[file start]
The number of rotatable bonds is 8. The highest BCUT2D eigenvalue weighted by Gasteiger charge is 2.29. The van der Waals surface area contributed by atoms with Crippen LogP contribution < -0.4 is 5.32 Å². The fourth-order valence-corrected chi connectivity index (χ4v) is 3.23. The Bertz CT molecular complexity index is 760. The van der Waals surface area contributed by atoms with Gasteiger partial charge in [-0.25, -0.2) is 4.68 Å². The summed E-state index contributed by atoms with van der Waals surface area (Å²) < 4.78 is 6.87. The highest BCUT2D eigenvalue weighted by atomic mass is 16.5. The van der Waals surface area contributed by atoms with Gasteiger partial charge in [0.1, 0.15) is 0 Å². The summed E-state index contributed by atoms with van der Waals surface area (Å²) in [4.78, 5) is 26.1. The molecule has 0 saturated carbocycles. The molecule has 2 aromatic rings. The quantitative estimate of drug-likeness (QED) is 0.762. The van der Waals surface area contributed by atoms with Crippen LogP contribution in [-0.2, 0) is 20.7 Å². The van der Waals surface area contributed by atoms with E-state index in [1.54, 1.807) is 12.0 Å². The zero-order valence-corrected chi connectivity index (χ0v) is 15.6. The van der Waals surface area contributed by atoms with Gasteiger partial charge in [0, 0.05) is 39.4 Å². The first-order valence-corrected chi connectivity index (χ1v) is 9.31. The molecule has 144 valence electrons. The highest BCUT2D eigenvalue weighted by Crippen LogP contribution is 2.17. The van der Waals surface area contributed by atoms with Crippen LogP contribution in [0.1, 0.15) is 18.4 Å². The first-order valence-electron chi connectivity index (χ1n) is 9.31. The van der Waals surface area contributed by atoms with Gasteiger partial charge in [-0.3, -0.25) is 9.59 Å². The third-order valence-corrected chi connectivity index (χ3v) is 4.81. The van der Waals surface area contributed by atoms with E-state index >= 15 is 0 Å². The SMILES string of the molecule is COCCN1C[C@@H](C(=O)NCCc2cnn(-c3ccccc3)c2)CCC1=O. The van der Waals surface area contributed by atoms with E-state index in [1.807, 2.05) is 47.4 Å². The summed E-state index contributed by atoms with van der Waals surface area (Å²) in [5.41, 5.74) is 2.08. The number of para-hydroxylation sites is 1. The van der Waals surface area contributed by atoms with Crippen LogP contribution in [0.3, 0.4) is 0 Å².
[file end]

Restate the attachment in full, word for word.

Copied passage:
The number of rotatable bonds is 8. The highest BCUT2D eigenvalue weighted by Gasteiger charge is 2.29. The van der Waals surface area contributed by atoms with Crippen LogP contribution < -0.4 is 5.32 Å². The fourth-order valence-corrected chi connectivity index (χ4v) is 3.23. The Bertz CT molecular complexity index is 760. The van der Waals surface area contributed by atoms with Gasteiger partial charge in [-0.25, -0.2) is 4.68 Å². The summed E-state index contributed by atoms with van der Waals surface area (Å²) < 4.78 is 6.87. The highest BCUT2D eigenvalue weighted by atomic mass is 16.5. The van der Waals surface area contributed by atoms with Gasteiger partial charge in [0.1, 0.15) is 0 Å². The summed E-state index contributed by atoms with van der Waals surface area (Å²) in [4.78, 5) is 26.1. The molecule has 0 saturated carbocycles. The molecule has 2 aromatic rings. The quantitative estimate of drug-likeness (QED) is 0.762. The van der Waals surface area contributed by atoms with Crippen LogP contribution in [-0.2, 0) is 20.7 Å². The van der Waals surface area contributed by atoms with E-state index in [1.54, 1.807) is 12.0 Å². The zero-order valence-corrected chi connectivity index (χ0v) is 15.6. The van der Waals surface area contributed by atoms with Gasteiger partial charge in [0, 0.05) is 39.4 Å². The first-order valence-corrected chi connectivity index (χ1v) is 9.31. The molecule has 144 valence electrons. The highest BCUT2D eigenvalue weighted by Crippen LogP contribution is 2.17. The van der Waals surface area contributed by atoms with Crippen LogP contribution in [0.1, 0.15) is 18.4 Å². The first-order valence-electron chi connectivity index (χ1n) is 9.31. The van der Waals surface area contributed by atoms with Gasteiger partial charge in [-0.3, -0.25) is 9.59 Å². The third-order valence-corrected chi connectivity index (χ3v) is 4.81. The van der Waals surface area contributed by atoms with E-state index >= 15 is 0 Å². The SMILES string of the molecule is COCCN1C[C@@H](C(=O)NCCc2cnn(-c3ccccc3)c2)CCC1=O. The van der Waals surface area contributed by atoms with E-state index in [1.807, 2.05) is 47.4 Å². The summed E-state index contributed by atoms with van der Waals surface area (Å²) in [5.41, 5.74) is 2.08. The number of para-hydroxylation sites is 1. The van der Waals surface area contributed by atoms with Crippen LogP contribution in [0.3, 0.4) is 0 Å².